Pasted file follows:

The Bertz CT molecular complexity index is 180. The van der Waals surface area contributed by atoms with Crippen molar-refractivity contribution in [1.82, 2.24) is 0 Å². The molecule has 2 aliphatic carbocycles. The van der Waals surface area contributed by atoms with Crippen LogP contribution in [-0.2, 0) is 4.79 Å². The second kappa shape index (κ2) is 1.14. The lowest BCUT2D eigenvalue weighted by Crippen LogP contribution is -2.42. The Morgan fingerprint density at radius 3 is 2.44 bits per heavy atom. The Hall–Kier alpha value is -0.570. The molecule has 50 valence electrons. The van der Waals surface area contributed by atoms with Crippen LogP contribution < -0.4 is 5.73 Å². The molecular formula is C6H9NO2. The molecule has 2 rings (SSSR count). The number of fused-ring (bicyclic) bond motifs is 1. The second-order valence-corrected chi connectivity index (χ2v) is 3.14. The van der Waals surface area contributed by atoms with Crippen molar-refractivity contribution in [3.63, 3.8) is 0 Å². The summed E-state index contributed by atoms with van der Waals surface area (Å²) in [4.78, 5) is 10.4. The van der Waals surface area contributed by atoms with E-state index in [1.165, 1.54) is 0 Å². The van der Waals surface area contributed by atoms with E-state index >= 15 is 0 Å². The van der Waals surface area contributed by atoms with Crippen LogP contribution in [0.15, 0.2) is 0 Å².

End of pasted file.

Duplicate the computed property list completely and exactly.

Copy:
The Bertz CT molecular complexity index is 180. The van der Waals surface area contributed by atoms with Crippen molar-refractivity contribution in [1.82, 2.24) is 0 Å². The molecule has 2 aliphatic carbocycles. The van der Waals surface area contributed by atoms with Crippen LogP contribution in [-0.2, 0) is 4.79 Å². The second kappa shape index (κ2) is 1.14. The lowest BCUT2D eigenvalue weighted by Crippen LogP contribution is -2.42. The Morgan fingerprint density at radius 3 is 2.44 bits per heavy atom. The Hall–Kier alpha value is -0.570. The molecule has 50 valence electrons. The van der Waals surface area contributed by atoms with Crippen LogP contribution < -0.4 is 5.73 Å². The molecular formula is C6H9NO2. The molecule has 2 rings (SSSR count). The number of fused-ring (bicyclic) bond motifs is 1. The second-order valence-corrected chi connectivity index (χ2v) is 3.14. The van der Waals surface area contributed by atoms with Crippen molar-refractivity contribution in [3.63, 3.8) is 0 Å². The summed E-state index contributed by atoms with van der Waals surface area (Å²) in [4.78, 5) is 10.4. The van der Waals surface area contributed by atoms with E-state index in [1.165, 1.54) is 0 Å². The van der Waals surface area contributed by atoms with E-state index >= 15 is 0 Å². The van der Waals surface area contributed by atoms with Crippen LogP contribution in [0.15, 0.2) is 0 Å².